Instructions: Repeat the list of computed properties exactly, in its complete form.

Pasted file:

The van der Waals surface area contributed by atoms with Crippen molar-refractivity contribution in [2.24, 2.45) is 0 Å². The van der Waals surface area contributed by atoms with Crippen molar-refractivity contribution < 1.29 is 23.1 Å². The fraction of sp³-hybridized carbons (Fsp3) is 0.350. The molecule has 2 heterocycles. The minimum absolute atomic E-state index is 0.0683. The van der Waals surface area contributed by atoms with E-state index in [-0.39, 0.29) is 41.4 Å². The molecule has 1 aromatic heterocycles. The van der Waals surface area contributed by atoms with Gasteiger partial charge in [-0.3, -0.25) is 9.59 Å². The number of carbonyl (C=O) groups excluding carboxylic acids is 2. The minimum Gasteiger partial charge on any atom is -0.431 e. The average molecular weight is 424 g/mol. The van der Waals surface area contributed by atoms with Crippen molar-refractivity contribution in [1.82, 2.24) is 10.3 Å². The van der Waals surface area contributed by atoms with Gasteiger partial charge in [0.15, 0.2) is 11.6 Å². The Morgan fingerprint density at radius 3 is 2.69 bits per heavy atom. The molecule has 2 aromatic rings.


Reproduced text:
The van der Waals surface area contributed by atoms with Crippen molar-refractivity contribution in [2.24, 2.45) is 0 Å². The van der Waals surface area contributed by atoms with Crippen molar-refractivity contribution < 1.29 is 23.1 Å². The fraction of sp³-hybridized carbons (Fsp3) is 0.350. The molecule has 2 heterocycles. The minimum absolute atomic E-state index is 0.0683. The van der Waals surface area contributed by atoms with E-state index in [-0.39, 0.29) is 41.4 Å². The molecule has 1 aromatic heterocycles. The van der Waals surface area contributed by atoms with Gasteiger partial charge in [-0.3, -0.25) is 9.59 Å². The number of carbonyl (C=O) groups excluding carboxylic acids is 2. The minimum Gasteiger partial charge on any atom is -0.431 e. The average molecular weight is 424 g/mol. The van der Waals surface area contributed by atoms with Crippen molar-refractivity contribution in [1.82, 2.24) is 10.3 Å². The van der Waals surface area contributed by atoms with Gasteiger partial charge in [0.15, 0.2) is 11.6 Å². The Morgan fingerprint density at radius 3 is 2.69 bits per heavy atom. The molecule has 2 aromatic rings.